Talgo to supply new high-speed trains for Renfe

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Spain’s Public Works Minister, Inigo de la Serna, has announced that Talgo has won a €786.5 million contract to supply and maintain 15 new Avril high-speed trains for national rail operator Renfe.

The deal includes an option for 15 more trains and a 10-year extension to the existing 30-year maintenance agreement, which could potentially take the total contract value to around €1.5 billion.

The new fleet will be fitted with three different electrification systems and various signalling and protection systems, including ERTMS, ASFA Digital, TVM and KVB, which will allow Renfe to use the new units for high-speed services on the Mediterranean corridor between Spain and France.

Renfe and Talgo have released various artist impressions of the interior options. Each train will have 521 seats, of which 105 will be in business class. The seats will have LED screens in the headrests and can be adjusted to match the direction of travel.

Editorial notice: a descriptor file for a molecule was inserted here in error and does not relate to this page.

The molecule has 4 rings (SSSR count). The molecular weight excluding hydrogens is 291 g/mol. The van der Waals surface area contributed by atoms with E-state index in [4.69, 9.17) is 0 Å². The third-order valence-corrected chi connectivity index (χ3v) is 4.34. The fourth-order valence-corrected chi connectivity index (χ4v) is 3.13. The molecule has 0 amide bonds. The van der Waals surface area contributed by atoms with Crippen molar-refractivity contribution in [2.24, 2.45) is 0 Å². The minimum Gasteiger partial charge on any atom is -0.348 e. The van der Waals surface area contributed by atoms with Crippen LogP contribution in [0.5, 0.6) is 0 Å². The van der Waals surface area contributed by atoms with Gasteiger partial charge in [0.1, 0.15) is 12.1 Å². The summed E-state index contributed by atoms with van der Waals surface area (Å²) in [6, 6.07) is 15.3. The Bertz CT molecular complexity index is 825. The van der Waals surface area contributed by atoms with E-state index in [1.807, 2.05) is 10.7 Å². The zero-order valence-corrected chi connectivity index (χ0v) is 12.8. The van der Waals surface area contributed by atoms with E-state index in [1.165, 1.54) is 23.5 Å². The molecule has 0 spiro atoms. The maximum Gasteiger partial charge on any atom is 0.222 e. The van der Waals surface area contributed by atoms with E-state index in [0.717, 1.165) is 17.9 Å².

The images also appear to show options for creche carriages and even an onboard art gallery.

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They will also use Talgo’s automatic variable-gauge system enabling them to run both on the standard-gauge AVE routes and Spain’s Iberian broad-gauge network.

The construction of the trains, which will reach speeds of 330 km/h in passenger service, will create around 1,000 direct and indirect jobs. A further 100 jobs will be create each year throughout the life of the contract to fulfil the maintenance requirement.

Talgo’s president, Carlos Palacio, said: “With the liberalisation of the European market, rail operators will be forced to reduce their operating costs and the ratio of investment cost per passenger.

“It is due to this, that we wanted to anticipate the future of the rail industry by making Avril available throughout our country: a faster, lighter, more efficient and sustainable train that not only saves energy and maintenance costs for operators, but also further preserves the ecological spirit that governs our time and that of our future generations.”

The first train will be delivered within 36 months.

Images: Talgo

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